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Volume 2, Issue 6
Saturday, May 16, 1998 4:00 p.m.
BIRMINGHAM - The G7 Finance Ministers have fully endorsed the International Monetary Fund approach to reforming the architecture of the international financial system. The principles of the reforms include supporting greater transparency and liberalization of capital flows, enhancing private sector participation in problem solving and strengthening co-operative efforts between nations. In granting its support, however, Japan pushed for greater flexibility in approaching global financial problems.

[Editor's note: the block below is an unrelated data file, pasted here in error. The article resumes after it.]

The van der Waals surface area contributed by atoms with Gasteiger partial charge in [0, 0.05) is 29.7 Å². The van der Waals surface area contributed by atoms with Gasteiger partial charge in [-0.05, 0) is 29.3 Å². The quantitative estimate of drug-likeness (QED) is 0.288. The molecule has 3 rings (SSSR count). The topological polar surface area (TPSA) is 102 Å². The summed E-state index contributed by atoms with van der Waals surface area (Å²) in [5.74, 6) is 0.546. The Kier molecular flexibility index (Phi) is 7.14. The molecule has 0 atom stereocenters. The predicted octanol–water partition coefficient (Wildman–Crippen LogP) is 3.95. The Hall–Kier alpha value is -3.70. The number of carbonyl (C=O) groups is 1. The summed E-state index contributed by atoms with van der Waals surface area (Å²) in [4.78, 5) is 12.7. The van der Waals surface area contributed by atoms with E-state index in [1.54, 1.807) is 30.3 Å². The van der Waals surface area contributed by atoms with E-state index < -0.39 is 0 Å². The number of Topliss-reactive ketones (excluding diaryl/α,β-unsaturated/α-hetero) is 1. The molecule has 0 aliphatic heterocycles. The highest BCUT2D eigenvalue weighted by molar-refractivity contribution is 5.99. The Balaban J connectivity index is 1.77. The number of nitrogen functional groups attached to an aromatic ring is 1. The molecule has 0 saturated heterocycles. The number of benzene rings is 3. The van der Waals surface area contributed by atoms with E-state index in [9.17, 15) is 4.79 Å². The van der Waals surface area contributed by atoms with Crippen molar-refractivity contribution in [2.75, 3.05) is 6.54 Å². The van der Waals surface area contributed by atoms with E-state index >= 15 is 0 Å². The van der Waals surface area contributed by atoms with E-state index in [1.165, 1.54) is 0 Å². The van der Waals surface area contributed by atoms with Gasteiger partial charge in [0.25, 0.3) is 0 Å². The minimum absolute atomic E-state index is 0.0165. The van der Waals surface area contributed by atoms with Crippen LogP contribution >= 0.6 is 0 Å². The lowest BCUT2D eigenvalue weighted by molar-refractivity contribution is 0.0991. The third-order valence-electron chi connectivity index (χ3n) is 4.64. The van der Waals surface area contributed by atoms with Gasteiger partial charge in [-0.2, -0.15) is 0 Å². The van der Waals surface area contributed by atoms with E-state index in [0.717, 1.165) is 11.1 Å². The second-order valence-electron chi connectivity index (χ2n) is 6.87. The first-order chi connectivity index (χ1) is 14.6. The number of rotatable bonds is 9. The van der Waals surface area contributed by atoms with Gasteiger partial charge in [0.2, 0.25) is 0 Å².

Press Secretary to the Japanese Ministry of Foreign Affairs Sadaaki Numata said the delivery and presentation of IMF messages should be consistent with the cultural traditions of affected nations. As an example, Numata noted that Japanese Prime Minister Ryutaro Hashimoto was able to convince President Suharto of Indonesia to continue negotiations with the IMF on the terms of assistance when former Vice President Walter Mondale could not.
Numata noted that the concept of an "all Asian" IMF-style institution had now been subsumed in the Manila framework, indicating that this idea was all but dead. However, the Manila framework will continue to discuss "Regional Surveillance," an idea specifically supported by the IMF and the G7 Finance Ministers, as well as other issues of common interest to Asian nations.
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